Captain Bryce was exactly the kind of sea captain that is found in story books, but not always in real life. He was stout, and grizzled, and brown, and kind. He had a bluff, weather-beaten face, lit up with a pair of shrewd blue eyes which twinkled when he was pleased, and his manner, though it was full of the habit of command, was quiet and pleasant. He was a martinet on board his ship. Not a sailor under him would have dared dispute his orders for a moment, but he was very popular with them, notwithstanding; they liked him as much as they feared him, for they knew him to be their best friend if it came to sickness or trouble with any of them.

  Katy and he grew quite intimate during their long morning talk. The Captain liked girls. He had one of his own, about Katy's age, and was fond of talking about her. Lucy was his mainstay at home, he told Katy. Her mother had been `weakly' now this long time back, and Bess and Nanny were but children yet, so Lucy had to take command and keep things shipshape when he was away.

  `She'll be on the look-out when the steamer comes in,' said the Captain. `There's a signal we've arranged which means “All's well”, and when we get up the river a little way I always look to see if it's flying. It's a bit of a towel hung from a particular window, and when I see it I say to myself, “Thank God! another voyage safely done and no harm come of it.” It's a sad kind of work for a man to go off for a twenty-four days' cruise leaving a sick wife on shore behind him. If it wasn't that I have Lucy to look after things, I should have thrown up my command long ago.

  `Indeed, I am glad you have Lucy; she must be a great comfort to you,' said Katy, sympathetically, for the Captain's hearty voice trembled a little as he spoke. She made him tell her the colour of Lucy's hair and eyes, and exactly how tall she was, and what she had studied, and what sort of books she liked. She seemed such a very nice girl, and Katy thought she should like to know her.

  The deck had dried fast in the fresh sea wind, and the Captain had just arranged Katy in her chair, and was wrapping the rug about her feet in a fatherly way, when Mrs Barrett, all smiles, appeared from below.

  `Oh, 'ere you hare, miss. I couldn't think what 'ad come to you so early; and you're looking ever so well again, I'm pleased to see. 'Ere's a bundle just arrived, miss, by the parcels delivery.'

  `What!' cried simple Katy. Then she laughed at her own foolishness, and took the `bundle', which was directed in Rose's unmistakable hand.

  It contained a pretty little green-bound copy of Emerson's Poems, with Katy's name and `To be read at sea' written on the flyleaf. Somehow, the little gift seemed to bridge the long misty distance which stretched between the vessel's stern and Boston Bay, and to bring home and friends a great deal nearer. With a half-happy, half-tearful pleasure Katy recognized the fact that distance counts for little if people love one another, and that hearts have a telegraph of their own whose messages are as sure and swift as any of those sent over the material lines which link continent to continent and shore with shore.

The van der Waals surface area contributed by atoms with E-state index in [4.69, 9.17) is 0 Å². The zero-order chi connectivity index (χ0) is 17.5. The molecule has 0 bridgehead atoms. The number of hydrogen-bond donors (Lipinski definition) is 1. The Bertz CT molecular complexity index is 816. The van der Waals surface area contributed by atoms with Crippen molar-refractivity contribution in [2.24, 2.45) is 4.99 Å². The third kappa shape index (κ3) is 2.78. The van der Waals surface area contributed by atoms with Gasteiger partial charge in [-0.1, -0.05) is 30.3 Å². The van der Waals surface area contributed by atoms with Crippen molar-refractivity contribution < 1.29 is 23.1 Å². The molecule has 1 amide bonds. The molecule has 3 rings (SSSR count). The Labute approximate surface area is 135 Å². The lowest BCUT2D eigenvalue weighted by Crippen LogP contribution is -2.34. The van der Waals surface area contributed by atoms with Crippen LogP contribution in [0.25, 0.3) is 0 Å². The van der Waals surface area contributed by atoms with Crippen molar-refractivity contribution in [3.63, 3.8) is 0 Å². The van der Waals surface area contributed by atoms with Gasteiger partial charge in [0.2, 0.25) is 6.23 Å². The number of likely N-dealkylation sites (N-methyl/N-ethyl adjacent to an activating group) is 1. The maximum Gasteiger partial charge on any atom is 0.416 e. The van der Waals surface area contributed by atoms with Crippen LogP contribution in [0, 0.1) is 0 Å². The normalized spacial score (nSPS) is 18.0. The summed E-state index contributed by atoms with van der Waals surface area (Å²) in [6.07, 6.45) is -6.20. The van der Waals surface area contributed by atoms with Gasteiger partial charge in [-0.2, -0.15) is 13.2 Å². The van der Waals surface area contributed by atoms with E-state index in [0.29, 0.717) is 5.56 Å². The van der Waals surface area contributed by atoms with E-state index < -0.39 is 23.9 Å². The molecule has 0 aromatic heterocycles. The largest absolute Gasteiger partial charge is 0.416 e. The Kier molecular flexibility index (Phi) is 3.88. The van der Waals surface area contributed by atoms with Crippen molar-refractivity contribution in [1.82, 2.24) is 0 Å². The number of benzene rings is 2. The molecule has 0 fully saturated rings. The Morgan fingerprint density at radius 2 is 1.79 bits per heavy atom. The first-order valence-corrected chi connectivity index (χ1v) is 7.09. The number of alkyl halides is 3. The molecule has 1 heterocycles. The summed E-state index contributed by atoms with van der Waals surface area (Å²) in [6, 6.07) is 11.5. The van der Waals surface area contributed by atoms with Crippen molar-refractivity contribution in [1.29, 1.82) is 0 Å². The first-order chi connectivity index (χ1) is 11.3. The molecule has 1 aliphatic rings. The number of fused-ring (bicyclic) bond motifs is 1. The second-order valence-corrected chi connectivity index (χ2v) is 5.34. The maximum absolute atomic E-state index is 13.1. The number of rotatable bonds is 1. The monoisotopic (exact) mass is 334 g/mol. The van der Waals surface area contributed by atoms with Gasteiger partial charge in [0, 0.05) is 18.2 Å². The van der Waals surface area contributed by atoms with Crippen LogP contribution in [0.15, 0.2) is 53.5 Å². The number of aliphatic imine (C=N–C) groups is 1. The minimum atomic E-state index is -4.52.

Later in the morning, Katy, going down to her state room for something, came across a pallid, exhausted-looking lady who lay stretched on one of the long sofas in the cabin; she had a baby in her arms and a little girl sitting at her feet, quite still, with a pair of small hands folded in her lap. The little girl did not seem to be more than four years old. She had two pigtails of thick flaxen hail hanging over her shoulders, and at Katy's approach raised a pair of solemn blue eyes, which had so much appeal in them, though she said nothing, that Katy stopped at once.

  `Can I do anything for you?' she asked. `I am afraid you have been very ill.'

  At the sound of her voice the lady on the sofa opened her eyes. She tried to speak, but to Katy's dismay began to cry instead, and when the words came they were strangled with sobs.

  `You are so kind to ask,' she said. `If you would give my little girl something to eat! She has had nothing since yesterday, and I have been so ill, and nobody has come near us!'

  `Oh!' cried Katy, with horror, `nothing to eat since yesterday! How did it happen?'

  `Everybody has been sick on our side of the ship,' explained the poor lady, `and I suppose the stewardess thought, as I had a maid with me, that I needed her less than the others. But my maid has been sick too, and oh, so selfish! She wouldn't even take the baby into the berth with her, and I have had all I could do to manage with him, when I couldn't lift up my head. Little Gretchen has had to go without anything, and she has been so good and patient!'

  Katy lost no time, but ran for Mrs Barrett, whose indignation knew no bounds when she heard how the helpless party had been neglected.

  `It's a new person that stewardess h'is, ma'am,' she explained, `and most h'inefficient! I told the Captain when she come aboard that I didn't 'ave much opinion of her, and now he'll see how it h'is. I'm h'ashamed that such a thing should 'appen on the Spartacus, ma'am - I h'am, h'indeed. H'it never would 'ave been so h'unde h'Eliza, ma'am - she's the one that went h'off and got herself married the trip before last, and this person came to take her place.'

  All the time that she talked Mrs Barrett was busy in making Mrs Ware - for that, it seemed, was the sick lady's name - more comfortable, and Katy was feeding Gretchen out of a big bowl full of bread and milk which one of the stewards had brought. The little uncomplaining thing was evidently half starved, but with the mouthfuls the pink began to steal back into her cheeks and lips, and the dark circles lessened under the blue eyes. By the time the bottom of the bowl was reached she could smile, but still she said not a word except a whispered danke sch?n. Her mother explained that she had been born in Germany, and always had till now been cared for by a German nurse, so that she knew that language better than English.

  Gretchen was a great amusement to Katy and Amy during the rest of the voyage. They kept her on deck with them a great deal, and she was perfectly content with them and very good, though always solemn and quiet. Pleasant people turned up among the passengers, as always happens on an ocean steamship, and others not so pleasant, perhaps, who were rather curious and interesting to watch.